Themes and Meanings (Masterplots II: African American Literature, Revised Edition)
Growth, change, and time are the three great organizing themes of A Gathering of Old Men. The process of growth within the old men motivates the inner action that structures much of the novel. What the men have been is clear enough. They have felt the contempt of the white men. They have felt even more bitterly their own self-contempt.
These men, old as they are, can still grow. They have too little left to lose to live any longer as frightened children. The growth each experiences, moreover, is linked to another growth. Before the novel is over, the “gathering” is becoming a community, as the men stand together on an increasingly conscious foundation of common values, common goals, and common history.
The growth they undergo is related in complex ways to violence. These are hardly violent men; most of them cannot shoot straight. Yet a recognition that some situations demand at least a readiness for violence is for these men a liberating insight. At the same time, the comic deflation of the sentence handed down by the judge keeps the theme of violence in its properly subordinate position.
The theme of growth is not embodied only in the old men. Charlie’s growth takes place offstage, so to speak, but before he dies he has heard a white man address him as “Mister Biggs.” Candy, too, must experience some of the pains of growth, as she is forced to recognize that these men no longer need her protection.
(The entire section is 642 words.)
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Themes and Meanings (Masterplots II: American Fiction Series, Revised Edition)
A Gathering of Old Men is difficult to classify; although it begins with an unsolved murder, it is much more than a mystery, and although it comments on social injustice, it is also the coming-of-age story of a whole community. Like much of Gaines’s work, A Gathering of Old Men is concerned with the interrelatedness of human beings within a community, with the effects of bigotry and the historical fact of slavery on the relationships of people in the South, and with the ability of human beings to mature and gain wisdom and dignity no matter what their age.
In the Louisiana township where the story takes place, there are three distinct groups. The white community contains a range of people, from Sheriff Mapes, who is in a position of power that he uses according to his own discriminatory lights, to Candy, who sees herself as benevolent protector of the blacks who live on and work her land, to Lou Dimes, who is an outside observer. The members of the Cajun community, who are viewed by other whites as inferior, as a result enforce greater hardship on the blacks. The members of the African American community, who are mostly elderly or very young, struggle to survive. Yet the novel makes it clear that each community depends upon the others, and that there are connections between the groups that run deeper than they know. For example, some of the African American characters have names that obviously connect them with the Cajun community....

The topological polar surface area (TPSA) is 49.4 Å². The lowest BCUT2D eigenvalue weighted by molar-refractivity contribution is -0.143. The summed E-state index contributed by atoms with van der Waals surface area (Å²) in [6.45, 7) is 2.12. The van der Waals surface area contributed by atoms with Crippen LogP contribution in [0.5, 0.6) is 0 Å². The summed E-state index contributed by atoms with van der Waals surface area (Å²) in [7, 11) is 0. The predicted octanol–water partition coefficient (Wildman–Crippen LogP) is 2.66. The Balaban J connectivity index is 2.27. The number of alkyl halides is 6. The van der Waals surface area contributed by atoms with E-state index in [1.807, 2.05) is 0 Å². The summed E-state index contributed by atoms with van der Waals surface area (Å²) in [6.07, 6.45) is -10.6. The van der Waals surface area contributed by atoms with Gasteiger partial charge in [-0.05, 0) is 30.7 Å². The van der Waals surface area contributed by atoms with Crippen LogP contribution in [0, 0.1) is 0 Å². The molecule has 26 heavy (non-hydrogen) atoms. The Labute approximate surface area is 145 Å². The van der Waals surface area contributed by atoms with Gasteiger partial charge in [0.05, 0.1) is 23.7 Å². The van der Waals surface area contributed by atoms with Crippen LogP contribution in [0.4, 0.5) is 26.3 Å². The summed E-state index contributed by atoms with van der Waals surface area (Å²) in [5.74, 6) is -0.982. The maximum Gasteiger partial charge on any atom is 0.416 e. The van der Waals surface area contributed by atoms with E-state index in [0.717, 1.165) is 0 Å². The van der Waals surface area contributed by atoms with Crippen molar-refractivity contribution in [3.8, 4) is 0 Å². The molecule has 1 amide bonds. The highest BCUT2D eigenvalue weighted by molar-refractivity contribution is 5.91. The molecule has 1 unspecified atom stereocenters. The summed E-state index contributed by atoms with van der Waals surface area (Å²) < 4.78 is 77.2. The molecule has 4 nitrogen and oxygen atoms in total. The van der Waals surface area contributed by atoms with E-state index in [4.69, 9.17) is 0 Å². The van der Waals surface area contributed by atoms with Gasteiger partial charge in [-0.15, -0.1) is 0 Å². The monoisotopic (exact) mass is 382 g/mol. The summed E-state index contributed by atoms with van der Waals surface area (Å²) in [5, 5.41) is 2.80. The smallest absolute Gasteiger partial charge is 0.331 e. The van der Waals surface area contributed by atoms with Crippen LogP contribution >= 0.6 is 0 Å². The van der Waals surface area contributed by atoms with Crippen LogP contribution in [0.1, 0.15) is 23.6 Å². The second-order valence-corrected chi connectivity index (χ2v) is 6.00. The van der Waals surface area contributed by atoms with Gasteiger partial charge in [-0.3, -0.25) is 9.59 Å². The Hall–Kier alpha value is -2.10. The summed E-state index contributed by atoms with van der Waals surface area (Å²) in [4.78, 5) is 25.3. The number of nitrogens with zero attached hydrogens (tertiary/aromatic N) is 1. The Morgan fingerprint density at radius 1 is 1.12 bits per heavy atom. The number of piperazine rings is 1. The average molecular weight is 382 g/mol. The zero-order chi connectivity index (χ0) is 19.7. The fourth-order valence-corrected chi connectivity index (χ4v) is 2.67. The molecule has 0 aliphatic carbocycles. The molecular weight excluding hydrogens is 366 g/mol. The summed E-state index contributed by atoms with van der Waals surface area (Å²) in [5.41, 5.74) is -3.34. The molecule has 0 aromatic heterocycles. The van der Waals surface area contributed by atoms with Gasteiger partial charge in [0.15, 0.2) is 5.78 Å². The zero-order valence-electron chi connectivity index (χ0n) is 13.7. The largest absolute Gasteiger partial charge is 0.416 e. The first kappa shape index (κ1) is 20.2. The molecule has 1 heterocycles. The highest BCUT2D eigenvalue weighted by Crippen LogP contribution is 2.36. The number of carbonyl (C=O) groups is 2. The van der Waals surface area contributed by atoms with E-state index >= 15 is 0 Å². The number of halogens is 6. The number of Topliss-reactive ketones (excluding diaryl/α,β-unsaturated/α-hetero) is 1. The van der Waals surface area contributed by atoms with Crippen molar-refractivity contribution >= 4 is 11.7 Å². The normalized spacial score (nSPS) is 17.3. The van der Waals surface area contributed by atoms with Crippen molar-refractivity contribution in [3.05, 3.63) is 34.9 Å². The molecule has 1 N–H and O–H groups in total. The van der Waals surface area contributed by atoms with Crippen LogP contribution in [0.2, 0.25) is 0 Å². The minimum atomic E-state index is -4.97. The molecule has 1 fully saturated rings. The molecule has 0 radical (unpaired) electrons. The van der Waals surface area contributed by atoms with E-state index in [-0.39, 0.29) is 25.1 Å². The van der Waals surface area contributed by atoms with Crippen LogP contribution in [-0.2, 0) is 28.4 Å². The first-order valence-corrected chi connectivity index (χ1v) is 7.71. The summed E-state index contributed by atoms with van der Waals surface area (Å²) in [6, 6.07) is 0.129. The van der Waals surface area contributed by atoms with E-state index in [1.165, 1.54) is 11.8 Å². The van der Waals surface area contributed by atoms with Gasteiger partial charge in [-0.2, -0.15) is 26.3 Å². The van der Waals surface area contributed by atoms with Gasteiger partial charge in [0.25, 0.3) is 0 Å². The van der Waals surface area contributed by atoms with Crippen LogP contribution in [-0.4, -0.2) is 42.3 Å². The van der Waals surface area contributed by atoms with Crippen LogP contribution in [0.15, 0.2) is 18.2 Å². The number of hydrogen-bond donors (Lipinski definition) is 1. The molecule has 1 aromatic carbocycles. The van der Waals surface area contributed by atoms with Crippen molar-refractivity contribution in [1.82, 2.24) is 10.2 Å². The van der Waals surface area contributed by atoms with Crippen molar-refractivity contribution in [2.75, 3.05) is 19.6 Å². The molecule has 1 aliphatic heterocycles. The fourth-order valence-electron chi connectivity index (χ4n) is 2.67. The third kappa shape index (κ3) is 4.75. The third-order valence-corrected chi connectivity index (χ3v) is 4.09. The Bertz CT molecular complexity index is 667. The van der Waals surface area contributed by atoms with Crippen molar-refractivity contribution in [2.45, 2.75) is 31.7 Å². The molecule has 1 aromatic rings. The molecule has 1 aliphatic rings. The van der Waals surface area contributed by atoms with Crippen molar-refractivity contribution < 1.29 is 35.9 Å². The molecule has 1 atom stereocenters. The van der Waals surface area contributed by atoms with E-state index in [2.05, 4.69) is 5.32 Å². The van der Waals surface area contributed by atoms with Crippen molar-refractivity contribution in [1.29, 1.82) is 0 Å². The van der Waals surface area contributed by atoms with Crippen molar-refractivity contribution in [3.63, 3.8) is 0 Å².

(The entire section is 440 words.)
Racism pervades the novel, which shows that blacks have suffered discrimination and abuse for many generations. The racism continues even into the late 1970s. Many of the whites, including Luke Will and Tee Jack, routinely use the offensive word "nigger" to describe any black person. The Cajun Boutan family are guilty of innumerable ugly incidents involving blacks. The law either looks the other way or accepts a skewed version of events, as is revealed, for example, in the incident related by Tucker, in which his brother Silas was beaten to death by whites because he had dared to perform better with his mules than they did with their modern tractors. Tucker says, "Where was the law? Law said he cut in on the tractor, and he was the one who started the fight." In the story related by Gable, the word of a white girl of dubious reputation is enough to unjustly send a black boy of sixteen to the electric chair.
Sheriff Mapes's attitude when he first arrives at Mathu's house is testimony to the way whites treat blacks. When he does not get the answer he wants, Mapes resorts to beating three of the old men. That is the only way he knows how to deal with black people. When that does not work, he does not know what else to do.
As well as suffering abuse as individuals, blacks are also collectively discriminated against. When the white landowning Marshall family leased the land to sharecroppers (tenant farmers), they gave the best...
(The entire section is 1159 words.)